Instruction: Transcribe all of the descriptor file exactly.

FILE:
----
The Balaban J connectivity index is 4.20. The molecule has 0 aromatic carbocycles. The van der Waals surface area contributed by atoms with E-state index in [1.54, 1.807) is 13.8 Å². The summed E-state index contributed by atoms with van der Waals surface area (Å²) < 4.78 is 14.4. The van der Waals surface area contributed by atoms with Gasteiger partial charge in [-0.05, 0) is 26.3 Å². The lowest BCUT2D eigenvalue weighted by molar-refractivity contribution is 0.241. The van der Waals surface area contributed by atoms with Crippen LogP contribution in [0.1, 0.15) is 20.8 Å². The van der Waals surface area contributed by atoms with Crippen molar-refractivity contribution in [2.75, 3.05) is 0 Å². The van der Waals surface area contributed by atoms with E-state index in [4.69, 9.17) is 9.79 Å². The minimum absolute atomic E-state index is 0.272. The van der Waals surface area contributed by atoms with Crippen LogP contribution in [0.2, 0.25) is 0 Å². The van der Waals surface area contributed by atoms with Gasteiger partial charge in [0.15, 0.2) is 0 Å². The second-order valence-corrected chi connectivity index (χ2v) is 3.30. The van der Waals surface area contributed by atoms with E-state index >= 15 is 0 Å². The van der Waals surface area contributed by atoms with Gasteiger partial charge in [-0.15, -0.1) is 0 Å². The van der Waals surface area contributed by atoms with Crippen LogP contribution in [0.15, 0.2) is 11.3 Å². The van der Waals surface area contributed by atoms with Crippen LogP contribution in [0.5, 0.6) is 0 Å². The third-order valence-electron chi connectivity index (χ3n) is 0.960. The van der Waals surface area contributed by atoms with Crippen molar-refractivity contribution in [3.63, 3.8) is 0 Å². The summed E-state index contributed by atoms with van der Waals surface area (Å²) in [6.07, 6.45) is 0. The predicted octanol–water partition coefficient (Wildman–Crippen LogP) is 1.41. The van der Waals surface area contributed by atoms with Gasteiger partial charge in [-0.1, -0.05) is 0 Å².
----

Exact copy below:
The Balaban J connectivity index is 4.20. The molecule has 0 aromatic carbocycles. The van der Waals surface area contributed by atoms with E-state index in [1.54, 1.807) is 13.8 Å². The summed E-state index contributed by atoms with van der Waals surface area (Å²) < 4.78 is 14.4. The van der Waals surface area contributed by atoms with Gasteiger partial charge in [-0.05, 0) is 26.3 Å². The lowest BCUT2D eigenvalue weighted by molar-refractivity contribution is 0.241. The van der Waals surface area contributed by atoms with Crippen LogP contribution in [0.1, 0.15) is 20.8 Å². The van der Waals surface area contributed by atoms with Crippen molar-refractivity contribution in [2.75, 3.05) is 0 Å². The van der Waals surface area contributed by atoms with E-state index in [4.69, 9.17) is 9.79 Å². The minimum absolute atomic E-state index is 0.272. The van der Waals surface area contributed by atoms with Crippen LogP contribution in [0.2, 0.25) is 0 Å². The van der Waals surface area contributed by atoms with Gasteiger partial charge in [0.15, 0.2) is 0 Å². The second-order valence-corrected chi connectivity index (χ2v) is 3.30. The van der Waals surface area contributed by atoms with E-state index >= 15 is 0 Å². The van der Waals surface area contributed by atoms with Gasteiger partial charge in [-0.15, -0.1) is 0 Å². The van der Waals surface area contributed by atoms with Crippen LogP contribution in [0.15, 0.2) is 11.3 Å². The van der Waals surface area contributed by atoms with Crippen LogP contribution in [0.5, 0.6) is 0 Å². The third-order valence-electron chi connectivity index (χ3n) is 0.960. The van der Waals surface area contributed by atoms with Crippen molar-refractivity contribution in [3.63, 3.8) is 0 Å². The summed E-state index contributed by atoms with van der Waals surface area (Å²) in [6.07, 6.45) is 0. The predicted octanol–water partition coefficient (Wildman–Crippen LogP) is 1.41. The van der Waals surface area contributed by atoms with Gasteiger partial charge in [-0.1, -0.05) is 0 Å².